Worst timing: Move redbud

One: One couple has spare redbud trees (Cercis canadensis), volunteers that have grown where they sprouted 6 years ago. They are not field grown as at a nursery but "uncultivated." Now six feet tall, their root systems will probably have proportions like this seedling's -- check those side roots, as wide as the "tree" is  tall.
Another couple wants the trees to create a redbud grove where one tree already grows. Both parties have the time
today to transplant them... but it's 95 degrees F and the trees are in a delicate state -- leafing out, with both twigs and leaves still soft, very water dependent. Ah well, let's have at it and see how it goes.



Because field-grown plants are often transplanted at least once during production, they usually have a more compact root system and transplant more readily than uncultivated trees.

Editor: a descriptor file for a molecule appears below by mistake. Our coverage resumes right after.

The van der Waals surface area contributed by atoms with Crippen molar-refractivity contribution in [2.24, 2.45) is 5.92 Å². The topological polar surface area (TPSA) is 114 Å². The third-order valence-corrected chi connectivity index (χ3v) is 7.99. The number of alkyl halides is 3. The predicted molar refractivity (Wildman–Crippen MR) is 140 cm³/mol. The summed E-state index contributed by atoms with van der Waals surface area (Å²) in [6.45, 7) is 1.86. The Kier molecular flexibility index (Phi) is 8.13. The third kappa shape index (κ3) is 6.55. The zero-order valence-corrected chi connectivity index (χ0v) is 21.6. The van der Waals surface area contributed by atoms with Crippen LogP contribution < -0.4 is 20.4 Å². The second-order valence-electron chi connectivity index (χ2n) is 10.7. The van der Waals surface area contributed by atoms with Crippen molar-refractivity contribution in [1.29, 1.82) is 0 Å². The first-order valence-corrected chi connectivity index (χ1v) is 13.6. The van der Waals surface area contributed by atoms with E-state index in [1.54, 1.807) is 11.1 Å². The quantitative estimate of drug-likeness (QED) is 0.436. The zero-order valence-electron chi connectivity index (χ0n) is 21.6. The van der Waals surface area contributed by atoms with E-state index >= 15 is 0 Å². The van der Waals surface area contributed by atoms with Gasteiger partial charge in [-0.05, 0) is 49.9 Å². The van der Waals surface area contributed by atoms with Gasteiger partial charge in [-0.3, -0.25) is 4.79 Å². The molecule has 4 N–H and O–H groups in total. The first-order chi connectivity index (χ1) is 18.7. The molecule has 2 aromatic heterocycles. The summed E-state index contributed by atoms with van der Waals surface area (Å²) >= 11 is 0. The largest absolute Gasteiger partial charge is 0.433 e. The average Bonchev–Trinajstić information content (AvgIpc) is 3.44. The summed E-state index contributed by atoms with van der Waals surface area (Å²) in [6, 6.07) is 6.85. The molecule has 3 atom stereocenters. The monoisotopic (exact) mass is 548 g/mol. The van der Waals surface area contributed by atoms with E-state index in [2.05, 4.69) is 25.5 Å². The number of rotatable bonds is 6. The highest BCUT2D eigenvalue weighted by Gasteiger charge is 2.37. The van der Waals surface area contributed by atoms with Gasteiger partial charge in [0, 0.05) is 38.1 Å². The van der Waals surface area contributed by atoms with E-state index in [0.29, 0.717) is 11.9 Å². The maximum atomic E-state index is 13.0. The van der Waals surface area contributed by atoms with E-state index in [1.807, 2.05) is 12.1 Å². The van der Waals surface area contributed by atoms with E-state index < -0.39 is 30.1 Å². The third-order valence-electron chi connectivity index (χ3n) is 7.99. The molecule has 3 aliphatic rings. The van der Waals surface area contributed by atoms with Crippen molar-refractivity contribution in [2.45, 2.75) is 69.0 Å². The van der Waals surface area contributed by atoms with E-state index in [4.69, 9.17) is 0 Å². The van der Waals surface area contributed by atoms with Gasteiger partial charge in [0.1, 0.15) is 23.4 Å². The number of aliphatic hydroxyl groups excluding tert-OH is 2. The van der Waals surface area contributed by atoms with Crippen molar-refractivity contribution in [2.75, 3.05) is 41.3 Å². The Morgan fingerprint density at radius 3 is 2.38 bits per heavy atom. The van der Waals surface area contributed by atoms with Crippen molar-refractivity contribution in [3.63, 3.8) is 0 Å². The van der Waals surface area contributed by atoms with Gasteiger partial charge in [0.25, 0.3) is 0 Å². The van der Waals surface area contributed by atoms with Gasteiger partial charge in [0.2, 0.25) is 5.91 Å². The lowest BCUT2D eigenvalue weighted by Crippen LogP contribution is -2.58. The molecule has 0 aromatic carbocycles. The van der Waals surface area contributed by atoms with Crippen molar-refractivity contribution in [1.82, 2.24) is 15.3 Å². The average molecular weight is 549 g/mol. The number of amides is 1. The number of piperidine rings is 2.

- Gary Watson, in Principles and Practice of Planting Trees and Shrubs -


Two: Tied for its own protection.


Three: After some exploration, to dig and follow main roots, it's confirmed: The trees do have a 12' root system -- six feet in all directions. Too bad... that would be a ball too big for this crew, or a bare root excavation more devastating than the tree givers will allow. So roots must be cut all around. The trees are lifted bare root, fitted into brown paper sleeves, watered and wrapped  for travel.

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Three: Uncovered and offloaded at their new home.

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Four: The new site. Thank goodness for shade when the air's near 100F.

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Five: Now, we water and wait. The trees remained mostly wilted for a week so they will probably die back (shed some limbs). However, nothing's certain with living things -- new growth IS pushing. Updates here as they happen!